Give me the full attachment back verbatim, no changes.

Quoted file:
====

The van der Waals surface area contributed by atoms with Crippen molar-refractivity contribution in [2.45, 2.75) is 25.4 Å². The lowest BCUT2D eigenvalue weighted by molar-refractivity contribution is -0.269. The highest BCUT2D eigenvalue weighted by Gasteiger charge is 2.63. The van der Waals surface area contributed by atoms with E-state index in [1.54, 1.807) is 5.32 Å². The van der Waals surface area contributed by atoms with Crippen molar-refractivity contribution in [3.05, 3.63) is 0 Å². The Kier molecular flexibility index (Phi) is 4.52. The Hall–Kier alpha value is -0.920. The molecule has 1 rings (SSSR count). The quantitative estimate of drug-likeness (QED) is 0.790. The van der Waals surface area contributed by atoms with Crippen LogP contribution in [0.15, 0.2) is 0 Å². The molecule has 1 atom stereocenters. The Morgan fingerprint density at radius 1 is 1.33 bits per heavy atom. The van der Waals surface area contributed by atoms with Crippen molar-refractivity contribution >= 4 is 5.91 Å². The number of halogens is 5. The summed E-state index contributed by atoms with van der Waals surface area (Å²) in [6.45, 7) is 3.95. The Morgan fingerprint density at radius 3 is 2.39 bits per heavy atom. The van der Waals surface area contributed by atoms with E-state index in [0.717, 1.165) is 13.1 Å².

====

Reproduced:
The van der Waals surface area contributed by atoms with Crippen molar-refractivity contribution in [2.45, 2.75) is 25.4 Å². The lowest BCUT2D eigenvalue weighted by molar-refractivity contribution is -0.269. The highest BCUT2D eigenvalue weighted by Gasteiger charge is 2.63. The van der Waals surface area contributed by atoms with E-state index in [1.54, 1.807) is 5.32 Å². The van der Waals surface area contributed by atoms with Crippen molar-refractivity contribution in [3.05, 3.63) is 0 Å². The Kier molecular flexibility index (Phi) is 4.52. The Hall–Kier alpha value is -0.920. The molecule has 1 rings (SSSR count). The quantitative estimate of drug-likeness (QED) is 0.790. The van der Waals surface area contributed by atoms with Crippen LogP contribution in [0.15, 0.2) is 0 Å². The molecule has 1 atom stereocenters. The Morgan fingerprint density at radius 1 is 1.33 bits per heavy atom. The van der Waals surface area contributed by atoms with Crippen molar-refractivity contribution >= 4 is 5.91 Å². The number of halogens is 5. The summed E-state index contributed by atoms with van der Waals surface area (Å²) in [6.45, 7) is 3.95. The Morgan fingerprint density at radius 3 is 2.39 bits per heavy atom. The van der Waals surface area contributed by atoms with E-state index in [0.717, 1.165) is 13.1 Å².